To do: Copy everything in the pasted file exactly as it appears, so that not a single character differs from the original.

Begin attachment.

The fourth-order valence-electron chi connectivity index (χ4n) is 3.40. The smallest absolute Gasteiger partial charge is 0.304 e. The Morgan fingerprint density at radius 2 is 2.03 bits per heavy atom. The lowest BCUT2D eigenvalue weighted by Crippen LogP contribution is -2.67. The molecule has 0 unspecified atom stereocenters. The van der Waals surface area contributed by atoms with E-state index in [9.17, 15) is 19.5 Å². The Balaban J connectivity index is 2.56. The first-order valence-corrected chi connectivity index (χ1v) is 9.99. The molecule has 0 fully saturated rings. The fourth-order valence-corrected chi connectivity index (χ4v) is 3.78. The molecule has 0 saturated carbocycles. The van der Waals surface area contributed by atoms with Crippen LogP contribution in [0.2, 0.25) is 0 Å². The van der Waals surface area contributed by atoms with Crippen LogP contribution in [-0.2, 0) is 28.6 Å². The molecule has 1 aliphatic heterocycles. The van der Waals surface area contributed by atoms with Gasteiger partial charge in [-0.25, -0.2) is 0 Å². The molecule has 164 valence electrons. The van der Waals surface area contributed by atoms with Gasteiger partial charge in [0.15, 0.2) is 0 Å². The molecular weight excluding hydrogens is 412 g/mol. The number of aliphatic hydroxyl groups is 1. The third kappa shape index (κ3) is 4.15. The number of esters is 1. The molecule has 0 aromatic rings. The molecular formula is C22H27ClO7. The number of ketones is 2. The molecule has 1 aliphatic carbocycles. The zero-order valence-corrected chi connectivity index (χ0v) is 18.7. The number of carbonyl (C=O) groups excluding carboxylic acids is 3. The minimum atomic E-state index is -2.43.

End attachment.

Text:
The fourth-order valence-electron chi connectivity index (χ4n) is 3.40. The smallest absolute Gasteiger partial charge is 0.304 e. The Morgan fingerprint density at radius 2 is 2.03 bits per heavy atom. The lowest BCUT2D eigenvalue weighted by Crippen LogP contribution is -2.67. The molecule has 0 unspecified atom stereocenters. The van der Waals surface area contributed by atoms with E-state index in [9.17, 15) is 19.5 Å². The Balaban J connectivity index is 2.56. The first-order valence-corrected chi connectivity index (χ1v) is 9.99. The molecule has 0 fully saturated rings. The fourth-order valence-corrected chi connectivity index (χ4v) is 3.78. The molecule has 0 saturated carbocycles. The van der Waals surface area contributed by atoms with Crippen LogP contribution in [0.2, 0.25) is 0 Å². The van der Waals surface area contributed by atoms with Crippen LogP contribution in [-0.2, 0) is 28.6 Å². The molecule has 1 aliphatic heterocycles. The van der Waals surface area contributed by atoms with Gasteiger partial charge in [-0.25, -0.2) is 0 Å². The molecule has 164 valence electrons. The van der Waals surface area contributed by atoms with Gasteiger partial charge in [0.15, 0.2) is 0 Å². The molecular weight excluding hydrogens is 412 g/mol. The number of aliphatic hydroxyl groups is 1. The third kappa shape index (κ3) is 4.15. The number of esters is 1. The molecule has 0 aromatic rings. The molecular formula is C22H27ClO7. The number of ketones is 2. The molecule has 1 aliphatic carbocycles. The zero-order valence-corrected chi connectivity index (χ0v) is 18.7. The number of carbonyl (C=O) groups excluding carboxylic acids is 3. The minimum atomic E-state index is -2.43.